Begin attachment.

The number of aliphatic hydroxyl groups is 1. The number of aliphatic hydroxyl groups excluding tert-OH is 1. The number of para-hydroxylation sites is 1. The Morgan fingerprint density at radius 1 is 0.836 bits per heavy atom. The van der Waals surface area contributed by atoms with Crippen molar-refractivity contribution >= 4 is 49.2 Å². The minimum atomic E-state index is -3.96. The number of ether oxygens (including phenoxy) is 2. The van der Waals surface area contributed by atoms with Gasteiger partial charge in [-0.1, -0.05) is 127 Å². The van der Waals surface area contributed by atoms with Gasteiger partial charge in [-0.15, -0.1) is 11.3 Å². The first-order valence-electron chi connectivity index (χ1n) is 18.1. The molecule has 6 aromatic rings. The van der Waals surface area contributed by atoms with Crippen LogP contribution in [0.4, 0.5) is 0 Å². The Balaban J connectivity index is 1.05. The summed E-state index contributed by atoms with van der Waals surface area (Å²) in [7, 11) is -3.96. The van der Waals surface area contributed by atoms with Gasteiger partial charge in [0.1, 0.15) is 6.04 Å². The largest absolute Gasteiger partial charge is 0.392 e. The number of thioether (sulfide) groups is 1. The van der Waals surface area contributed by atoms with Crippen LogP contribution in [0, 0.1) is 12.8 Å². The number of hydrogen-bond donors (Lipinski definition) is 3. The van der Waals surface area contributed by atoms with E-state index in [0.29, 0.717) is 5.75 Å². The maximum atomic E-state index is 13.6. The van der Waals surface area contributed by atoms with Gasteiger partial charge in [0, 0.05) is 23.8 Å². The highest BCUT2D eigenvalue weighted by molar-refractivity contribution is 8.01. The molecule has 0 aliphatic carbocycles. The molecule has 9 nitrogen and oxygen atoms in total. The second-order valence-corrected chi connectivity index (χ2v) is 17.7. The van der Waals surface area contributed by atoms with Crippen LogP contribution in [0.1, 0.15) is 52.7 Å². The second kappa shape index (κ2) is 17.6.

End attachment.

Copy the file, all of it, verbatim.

The number of aliphatic hydroxyl groups is 1. The number of aliphatic hydroxyl groups excluding tert-OH is 1. The number of para-hydroxylation sites is 1. The Morgan fingerprint density at radius 1 is 0.836 bits per heavy atom. The van der Waals surface area contributed by atoms with Crippen molar-refractivity contribution >= 4 is 49.2 Å². The minimum atomic E-state index is -3.96. The number of ether oxygens (including phenoxy) is 2. The van der Waals surface area contributed by atoms with Gasteiger partial charge in [-0.1, -0.05) is 127 Å². The van der Waals surface area contributed by atoms with Gasteiger partial charge in [-0.15, -0.1) is 11.3 Å². The first-order valence-electron chi connectivity index (χ1n) is 18.1. The molecule has 6 aromatic rings. The van der Waals surface area contributed by atoms with Crippen LogP contribution in [0.4, 0.5) is 0 Å². The Balaban J connectivity index is 1.05. The summed E-state index contributed by atoms with van der Waals surface area (Å²) in [7, 11) is -3.96. The van der Waals surface area contributed by atoms with Gasteiger partial charge in [0.1, 0.15) is 6.04 Å². The largest absolute Gasteiger partial charge is 0.392 e. The number of thioether (sulfide) groups is 1. The van der Waals surface area contributed by atoms with Crippen LogP contribution in [0, 0.1) is 12.8 Å². The number of hydrogen-bond donors (Lipinski definition) is 3. The van der Waals surface area contributed by atoms with E-state index in [0.29, 0.717) is 5.75 Å². The maximum atomic E-state index is 13.6. The van der Waals surface area contributed by atoms with Gasteiger partial charge in [0, 0.05) is 23.8 Å². The highest BCUT2D eigenvalue weighted by molar-refractivity contribution is 8.01. The molecule has 0 aliphatic carbocycles. The molecule has 9 nitrogen and oxygen atoms in total. The second-order valence-corrected chi connectivity index (χ2v) is 17.7. The van der Waals surface area contributed by atoms with Crippen LogP contribution in [0.1, 0.15) is 52.7 Å². The second kappa shape index (κ2) is 17.6.